Food cravings can be defined as a strong desire for a specific type of food and can be a learned behaviour in response to a stimuli (emotion, hormones, blood sugar imbalance, time of day) (Cate, 2008). There are many reasons why we crave foods, especially sweet ones. Research shows that our appetite may in fact be hardwired. “Sweet is the first taste humans prefer from birth,” states MD RD Dietician Christine Gerbstadt. In addition, carbohydrates tend to stimulate the release of the feel-good brain chemical serotonin. Similarly, studies have revealed that high-fat, high-sugar foods actually trigger the same neurological brain activity as substances of abuse. Like cocaine or heroin, foods high in sugar and fat can condition the brain to develop increasing levels of tolerance, cravings, and withdrawals.
What are some healthy ways to overcome cravings?
- LEARN the difference between your cravings & hunger. Hunger is a physiological signal that promotes an organism’s drive to eat when energy supply is low. A craving is simply a desire to eat something, often a food that is sweet or high in calories. When you feel the urge to eat, you may want to ask yourself, “Is this real hunger or a craving?” (Corbin & Welk, 2011).
- Give yourself at least 21-66 consistent days of chipping away at a new habit. It will also take at least 1 month for your taste buds to reset.
- Minimise processed foods.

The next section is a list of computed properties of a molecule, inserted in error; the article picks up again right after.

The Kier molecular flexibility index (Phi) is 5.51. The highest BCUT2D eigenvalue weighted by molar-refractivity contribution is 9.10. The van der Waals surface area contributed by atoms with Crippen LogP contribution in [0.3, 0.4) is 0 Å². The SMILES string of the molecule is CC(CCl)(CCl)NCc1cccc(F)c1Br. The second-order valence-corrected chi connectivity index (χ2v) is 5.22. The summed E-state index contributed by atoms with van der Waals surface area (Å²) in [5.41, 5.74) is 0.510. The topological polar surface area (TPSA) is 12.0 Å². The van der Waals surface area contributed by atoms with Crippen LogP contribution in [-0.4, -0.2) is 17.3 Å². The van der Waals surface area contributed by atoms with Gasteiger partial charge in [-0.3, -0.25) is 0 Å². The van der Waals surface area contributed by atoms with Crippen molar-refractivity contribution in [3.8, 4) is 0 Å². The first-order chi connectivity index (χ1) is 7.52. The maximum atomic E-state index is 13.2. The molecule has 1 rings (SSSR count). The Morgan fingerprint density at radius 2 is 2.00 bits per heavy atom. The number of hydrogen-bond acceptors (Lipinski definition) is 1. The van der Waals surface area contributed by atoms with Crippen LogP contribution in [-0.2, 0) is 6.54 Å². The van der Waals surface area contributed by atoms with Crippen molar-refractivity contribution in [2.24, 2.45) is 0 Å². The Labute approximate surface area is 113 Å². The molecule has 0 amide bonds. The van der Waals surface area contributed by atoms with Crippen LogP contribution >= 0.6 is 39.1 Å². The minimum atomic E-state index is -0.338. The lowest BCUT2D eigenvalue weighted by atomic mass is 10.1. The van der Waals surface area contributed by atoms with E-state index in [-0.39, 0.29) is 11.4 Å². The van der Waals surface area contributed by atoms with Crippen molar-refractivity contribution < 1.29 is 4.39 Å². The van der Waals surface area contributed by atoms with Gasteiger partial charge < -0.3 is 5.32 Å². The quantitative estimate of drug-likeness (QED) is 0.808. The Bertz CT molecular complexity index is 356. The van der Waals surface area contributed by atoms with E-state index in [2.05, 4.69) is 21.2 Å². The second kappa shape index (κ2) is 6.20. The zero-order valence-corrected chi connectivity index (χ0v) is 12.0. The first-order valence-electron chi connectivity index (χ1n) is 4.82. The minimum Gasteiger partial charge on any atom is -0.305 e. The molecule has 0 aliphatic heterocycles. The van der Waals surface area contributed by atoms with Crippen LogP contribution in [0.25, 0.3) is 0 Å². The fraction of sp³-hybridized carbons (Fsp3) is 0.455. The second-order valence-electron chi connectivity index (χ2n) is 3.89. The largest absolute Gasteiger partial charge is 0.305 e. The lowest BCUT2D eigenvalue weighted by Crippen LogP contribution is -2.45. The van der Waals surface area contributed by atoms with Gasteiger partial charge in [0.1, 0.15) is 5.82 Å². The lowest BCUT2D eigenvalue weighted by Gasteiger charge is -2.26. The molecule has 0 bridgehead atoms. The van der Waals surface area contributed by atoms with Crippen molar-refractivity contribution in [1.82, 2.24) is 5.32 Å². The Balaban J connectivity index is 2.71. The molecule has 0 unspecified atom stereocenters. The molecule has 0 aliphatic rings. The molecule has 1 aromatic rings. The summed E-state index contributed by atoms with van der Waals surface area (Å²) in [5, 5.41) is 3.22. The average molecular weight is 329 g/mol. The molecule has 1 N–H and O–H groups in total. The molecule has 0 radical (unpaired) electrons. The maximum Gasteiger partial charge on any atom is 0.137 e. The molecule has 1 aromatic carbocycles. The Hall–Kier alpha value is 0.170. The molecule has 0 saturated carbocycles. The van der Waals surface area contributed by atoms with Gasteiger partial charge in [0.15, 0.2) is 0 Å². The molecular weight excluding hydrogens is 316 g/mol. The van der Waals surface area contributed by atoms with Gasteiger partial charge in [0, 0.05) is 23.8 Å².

- For Females: Be alert around your menstrual cycle. In the week before a woman’s period, some may experience overwhelming sweet cravings. Researchers have verified these eating patterns and report that a complex interplay of hormonal changes seems to influence women’s food choices. High levels of estrogen may be linked with premenstrual carbohydrate cravings. Women may crave carbohydrates because they are hungrier. Prior to menstruation, a woman’s metabolic rate may increase by 100 to 500 calories. Give yourself permission to eat 200 – 500 additional wholesome calories, if you need to (Clark, 1997).
- Determine whether you’ve eaten adequate calories to support your activities. Chances are you’ve let yourself get too hungry.
- Prevent sweet cravings by eating more calories at breakfast and lunch (and plan an afternoon snack if you will be eating a late dinner) so that you curb the late afternoon craving.
- Sip on herbal teas. Sweeten with Stevia if need be.
- Chew slowly to really taste and savour every mouthful of your foods, especially treats. By doing so, you’ll need less quantity to be satisfied.
- To help stabilize your blood sugar levels & reduce cravings, eat low glycemic index foods, eat 3 meals and 2 small snacks a day, make sure to eat plenty of protein and fibre. Do not go more that 4-5 hours without eating (also for metabolism reasons too).
- Once you have a food craving, try to wait at least 5-20 minutes before giving into it. Distract yourself with another activity or go for a short walk, read, watch TV or listen to music. If the craving continues, have a small portion, or find a healthier alternative.
- Drink plenty of water, which can help to supress your appetite by keeping your stomach full between meals and take the edge off hunger.
- Work on healthy sleep patterns, stress levels, time-management and anger control.
Source : http://www.healthylife.net.au/health-library/wellbeing-lifestyle/mind-over-munch/